Talha Ahsan has been “freed” by a US court after 20 months of solitary confinement awaiting trial in a US jail and years of group isolation in Britain, where he was held without charge pending his extradition.
But he still isn’t quite free. His British passport expired while he was in jail, so he is now in immigration custody in the US waiting for the British authorities to supply a new one.
Talha Ahsan and co-defendant Babar Ahmad were extradited to the US in October 2012 to face terrorism charges related to their involvement with a website that published information about armed jihad in Muslim countries. Both men are British citizens. The US claimed jurisdiction solely because the website had, for a short time, been hosted on a server in Connecticut.
In a plea bargain with prosecutors, both men pled guilty to providing and conspiring to provide material support for terrorism. 97% of federal cases in the US end in this way. Anyone who chooses to go to trial is at risk of a vicious sentence if convicted. The ubiquity of long sentences under conditions of isolation that amount to torture makes the stakes too high for most people.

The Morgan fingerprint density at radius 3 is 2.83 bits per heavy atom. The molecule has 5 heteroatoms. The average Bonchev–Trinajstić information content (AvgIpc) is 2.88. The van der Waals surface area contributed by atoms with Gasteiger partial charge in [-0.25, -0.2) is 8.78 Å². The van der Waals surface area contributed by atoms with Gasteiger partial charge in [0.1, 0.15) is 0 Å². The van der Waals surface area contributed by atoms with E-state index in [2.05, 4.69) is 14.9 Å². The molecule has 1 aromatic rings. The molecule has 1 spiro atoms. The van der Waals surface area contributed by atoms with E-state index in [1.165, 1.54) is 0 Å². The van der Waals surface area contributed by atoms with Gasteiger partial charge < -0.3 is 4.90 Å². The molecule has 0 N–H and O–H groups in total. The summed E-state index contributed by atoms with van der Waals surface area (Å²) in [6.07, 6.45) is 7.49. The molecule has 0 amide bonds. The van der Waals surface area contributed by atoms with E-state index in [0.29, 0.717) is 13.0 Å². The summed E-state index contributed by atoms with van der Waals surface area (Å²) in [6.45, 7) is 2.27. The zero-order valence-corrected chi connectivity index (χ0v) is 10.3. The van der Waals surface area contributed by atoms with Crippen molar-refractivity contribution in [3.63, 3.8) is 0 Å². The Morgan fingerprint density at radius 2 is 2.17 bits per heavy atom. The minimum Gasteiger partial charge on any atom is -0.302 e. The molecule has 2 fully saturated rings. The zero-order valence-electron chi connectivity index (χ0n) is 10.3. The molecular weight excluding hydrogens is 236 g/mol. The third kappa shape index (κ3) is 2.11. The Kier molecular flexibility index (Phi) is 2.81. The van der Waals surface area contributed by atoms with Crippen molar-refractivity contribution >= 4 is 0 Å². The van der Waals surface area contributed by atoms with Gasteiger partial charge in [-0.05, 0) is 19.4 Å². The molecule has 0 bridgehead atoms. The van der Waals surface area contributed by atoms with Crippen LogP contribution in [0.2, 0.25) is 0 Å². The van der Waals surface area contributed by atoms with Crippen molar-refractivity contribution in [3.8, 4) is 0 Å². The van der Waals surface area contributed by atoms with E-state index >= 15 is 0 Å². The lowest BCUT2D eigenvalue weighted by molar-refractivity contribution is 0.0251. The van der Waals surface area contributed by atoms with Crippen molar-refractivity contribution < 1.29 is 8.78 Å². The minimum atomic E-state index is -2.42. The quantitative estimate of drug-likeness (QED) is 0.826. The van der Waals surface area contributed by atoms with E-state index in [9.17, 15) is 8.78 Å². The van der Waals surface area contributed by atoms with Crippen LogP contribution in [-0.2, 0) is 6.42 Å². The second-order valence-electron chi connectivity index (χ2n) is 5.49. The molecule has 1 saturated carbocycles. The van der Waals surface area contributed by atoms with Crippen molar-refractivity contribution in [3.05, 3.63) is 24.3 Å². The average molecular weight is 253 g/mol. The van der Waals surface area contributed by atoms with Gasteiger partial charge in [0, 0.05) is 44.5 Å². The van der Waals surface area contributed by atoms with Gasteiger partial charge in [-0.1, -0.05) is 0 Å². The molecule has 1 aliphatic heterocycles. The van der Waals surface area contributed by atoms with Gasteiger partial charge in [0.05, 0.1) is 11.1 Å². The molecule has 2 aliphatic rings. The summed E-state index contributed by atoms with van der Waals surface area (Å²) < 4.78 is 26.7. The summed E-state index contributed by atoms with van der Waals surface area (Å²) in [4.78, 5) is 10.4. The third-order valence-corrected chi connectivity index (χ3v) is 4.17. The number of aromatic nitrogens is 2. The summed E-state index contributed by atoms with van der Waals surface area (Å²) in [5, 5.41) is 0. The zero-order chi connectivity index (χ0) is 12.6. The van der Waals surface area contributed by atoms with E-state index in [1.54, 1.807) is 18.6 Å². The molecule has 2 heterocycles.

They were sentenced on 16 July 2014 by a US federal court in Newhaven, Connecticut. Prosecutors had requested a sentence of 25 years for Babar Ahmad and 15 years for Talha Ahsan, whose involvement with the website was minimal and lasted for only about 6 months. But Judge Janet Hall found much of the material presented by prosecutors to be unreliable. She handed down a 12½ year sentence to Babar Ahmad, with credit for the 10 years he served before trial. This means that he may be free in less than a year. He is expected to serve his sentence in Britain. And she sentenced Talha Ahsan to the 8 years he has already served. So he would now be free, but for his difficulty with the US immigration authorities.
Judge Janet Hall’s decision amounts to a motion of no confidence in the approach taken by US prosecutors in these cases, and perhaps in others too. It should raise awkward questions about the conduct of the British and US authorities, and especially about their dogged determination to ensure that Babar Ahmad and Talha Ahsan were tried in the US rather than Britain, even though the men’s supposedly criminal conduct took place in Britain and virtually all of the evidence against them was gathered in Britain.